Matthew 26:17-30 People need reminders of times of liberation in history. How do people deal with the burdens of daily life? In celebrating the Passover with His disciples, Jesus reminded them of the freedom He gave from fear and want.

The Passover with the Disciples

Bible Background • MATTHEW 26:17–30
Printed Text • MATTHEW 26:17–30 | Devotional Reading • ZECHARIAH 9:9-12

Words You Should Know

A. Betray (Matthew 26:21) paradidomi (Gk.) —To surrender, yield or give up

B. Remission (v. 28) aphesis (Gk.)— Freedom, pardon, forgiveness

 

Teacher Preparation

Unifying Principle—The Unforgettable Leader. People need reminders of times of liberation in history. How do people deal with the burdens of daily life? In celebrating the Passover with His disciples, Jesus reminded them of the freedom He gave from fear and want.

A. Read the Bible Background and Devotional Reading.

B. Pray for your students and lesson clarity.

C. Read the lesson Scripture in multiple translations.

 

O—Open the Lesson

A. Begin the class with prayer.

B. Write the question from Exodus 12:26 on the board—“What do you mean by this observance?” Divide the class into two groups, having one answer the question about Passover, and the other about Communion.

C. Have the students read the Aim for Change and the In Focus story.

D. Ask students how events like those in the story weigh on their hearts and how they can view these events from a faith perspective.

P—Present the Scriptures

A. Read the Focal Verses and discuss the Background and The People, Places, and Times sections.

B. Have the class share what Scriptures stand out for them and why, with particular emphasis on today’s themes.

 

E—Explore the Meaning

A. Use In Depth or More Light on the Text to facilitate a deeper discussion of the lesson text.

B. Pose the questions in Search the Scriptures and Discuss the Meaning.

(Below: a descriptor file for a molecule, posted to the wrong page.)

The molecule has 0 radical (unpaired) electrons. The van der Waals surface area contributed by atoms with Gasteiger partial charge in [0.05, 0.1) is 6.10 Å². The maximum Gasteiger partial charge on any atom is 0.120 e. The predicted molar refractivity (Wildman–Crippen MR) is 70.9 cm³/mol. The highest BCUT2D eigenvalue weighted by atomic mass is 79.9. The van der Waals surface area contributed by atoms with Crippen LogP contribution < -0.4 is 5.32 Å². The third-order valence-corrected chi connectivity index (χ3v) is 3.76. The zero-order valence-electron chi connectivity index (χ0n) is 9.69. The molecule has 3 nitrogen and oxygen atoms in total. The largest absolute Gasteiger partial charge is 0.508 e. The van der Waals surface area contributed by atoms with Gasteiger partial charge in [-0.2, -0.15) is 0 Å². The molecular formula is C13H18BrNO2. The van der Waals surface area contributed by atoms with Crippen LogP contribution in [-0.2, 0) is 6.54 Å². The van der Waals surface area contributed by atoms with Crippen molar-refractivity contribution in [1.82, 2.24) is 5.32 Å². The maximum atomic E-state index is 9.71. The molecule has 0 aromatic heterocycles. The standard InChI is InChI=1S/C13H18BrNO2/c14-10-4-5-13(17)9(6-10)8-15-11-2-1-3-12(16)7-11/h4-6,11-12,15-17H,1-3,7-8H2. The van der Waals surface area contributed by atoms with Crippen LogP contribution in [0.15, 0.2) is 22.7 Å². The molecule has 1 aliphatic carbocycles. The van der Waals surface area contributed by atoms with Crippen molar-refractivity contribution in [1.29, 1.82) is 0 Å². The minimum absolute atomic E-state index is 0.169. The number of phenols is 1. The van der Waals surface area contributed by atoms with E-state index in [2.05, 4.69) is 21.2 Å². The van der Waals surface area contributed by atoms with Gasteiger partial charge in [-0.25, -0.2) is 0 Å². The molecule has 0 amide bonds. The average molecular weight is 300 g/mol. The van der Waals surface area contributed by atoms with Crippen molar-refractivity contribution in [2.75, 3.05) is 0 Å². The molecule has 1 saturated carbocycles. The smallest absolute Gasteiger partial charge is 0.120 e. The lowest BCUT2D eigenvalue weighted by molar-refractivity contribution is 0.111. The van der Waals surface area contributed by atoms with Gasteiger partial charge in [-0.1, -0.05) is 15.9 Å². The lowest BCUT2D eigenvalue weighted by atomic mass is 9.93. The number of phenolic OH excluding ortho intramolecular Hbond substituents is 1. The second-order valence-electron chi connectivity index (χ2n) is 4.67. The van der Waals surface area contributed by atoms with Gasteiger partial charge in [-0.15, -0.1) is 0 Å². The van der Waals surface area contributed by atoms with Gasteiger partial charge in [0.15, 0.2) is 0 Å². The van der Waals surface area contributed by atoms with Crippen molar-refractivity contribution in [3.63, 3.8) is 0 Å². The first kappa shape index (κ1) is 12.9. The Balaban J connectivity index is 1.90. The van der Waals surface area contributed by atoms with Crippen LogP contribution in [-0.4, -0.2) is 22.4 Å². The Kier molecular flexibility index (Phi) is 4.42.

C. Discuss the Liberating Lesson and Application for Activation sections.

 

N—Next Steps for Application

A. Summarize the value of Jesus willingly taking the role of the sacrificial Passover lamb.

B. End class with a commitment to intentionally look forward to their ultimate triumph in Christ at the end of this age.

Worship Guide
For the Superintendent or Teacher
Theme: The Passover with the Disciples
Song: “I Know It Was The Blood”

Aim for Change

By the end of this lesson, we will UNDERSTAND the last meal Jesus shared with His disciples in light of the Jewish Passover, AFFIRM the new meaning Jesus gave to the bread and cup, and REJOICE in the freedom that comes through faith in Christ.

In Focus

Brittany grieved the recent loss of her mother. She had been the neighborhood “Nice Old Christian Lady,” always inviting the kids to Sunday School and telling the teens to walk straight; she would be missed.

After the funeral Brittany had the role of taking care of her mother’s estate. While cleaning out her mother’s bedroom, she came across a Bible. She opened the Bible and found a beautiful cross, one her mother always wore on a beaded chain around her neck. The pain of seeing the cross was unbearable. She hid the Bible among the belongings in her basement.

One day a good friend invited Brittany to her church’s revival. The pastor talked about the resurrected life of Christ and how the Cross represents new life for the Christian believer. Brittany remembered her mother’s cross, but tried to see the Scriptures in the light of new Christian life, rather than through the lens of her own sorrow.

She began reading the Word of God and regularly attending Bible study. Her perspective of the Cross changed. The Cross no longer represented the memory of her mother’s death but the resurrecting power of Christ. What had represented fear and pain became a symbol of joy and liberation.